At this time, I am happy to tell you that citizens will be welcomed back inside City Hall on July 12th. There will be some public health guidelines we must follow, and we ask for your assistance and patience when you visit. The Cedar Falls Way entrance will be the only public access point, where you will find a sign in sheet, hand sanitizer, and masking guidelines.
We are targeting September-October to conduct hybrid in-person City Council meetings, yet there are many factors which may impact that. After months of Zoom meetings, I can assure you that your Councilmembers can’t wait to return to chambers. We will be releasing more information on those hybrid meetings when we have a more solid plan, but know that we are actively planning to accommodate both in-person and virtual meeting attendees.
As we move into the 3rd quarter of 2021, we want to highlight and share with you some City and community accomplishments during the past three months.
After nearly two years of construction, Phase 1 of the Wastewater Treatment Plant (WWTP) High Priority Improvements Project is essentially complete and the contract for Phase 2 was approved by your City Council which means the project will move seamlessly forward. We expect Phase 2 construction to begin later this summer and be complete in 2023-2024.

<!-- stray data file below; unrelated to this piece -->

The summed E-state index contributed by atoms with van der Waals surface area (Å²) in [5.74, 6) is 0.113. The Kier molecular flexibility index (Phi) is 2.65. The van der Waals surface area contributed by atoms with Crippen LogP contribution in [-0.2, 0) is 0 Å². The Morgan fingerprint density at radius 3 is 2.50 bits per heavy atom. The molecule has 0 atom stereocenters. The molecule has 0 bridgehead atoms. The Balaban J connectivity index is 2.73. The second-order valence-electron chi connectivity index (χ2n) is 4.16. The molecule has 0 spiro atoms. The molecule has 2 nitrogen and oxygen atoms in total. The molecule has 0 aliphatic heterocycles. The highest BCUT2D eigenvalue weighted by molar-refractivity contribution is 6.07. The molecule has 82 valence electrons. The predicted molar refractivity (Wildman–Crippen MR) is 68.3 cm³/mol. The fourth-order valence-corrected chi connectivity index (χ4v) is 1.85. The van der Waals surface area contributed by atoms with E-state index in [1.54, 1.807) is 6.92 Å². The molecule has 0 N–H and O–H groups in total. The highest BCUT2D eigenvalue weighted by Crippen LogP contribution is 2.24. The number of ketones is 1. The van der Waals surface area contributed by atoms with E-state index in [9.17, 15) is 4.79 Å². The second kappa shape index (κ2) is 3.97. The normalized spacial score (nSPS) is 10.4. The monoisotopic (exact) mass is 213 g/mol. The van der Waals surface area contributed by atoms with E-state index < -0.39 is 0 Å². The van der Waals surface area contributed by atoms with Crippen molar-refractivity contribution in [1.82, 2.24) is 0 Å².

These important WWTP improvements are critical to our surrounding environment, safety, economic development and fiscal stability of the city – and of course providing you sound, reliable service. The project was a major undertaking for the City – and one that was decades overdue. When fully complete the project will add redundancy, improve employee safety, increase treatment and hydraulic capacities, replace aging facilities and make important environmental updates that meet strict Department of Ecology requirements to protect the Snoqualmie River.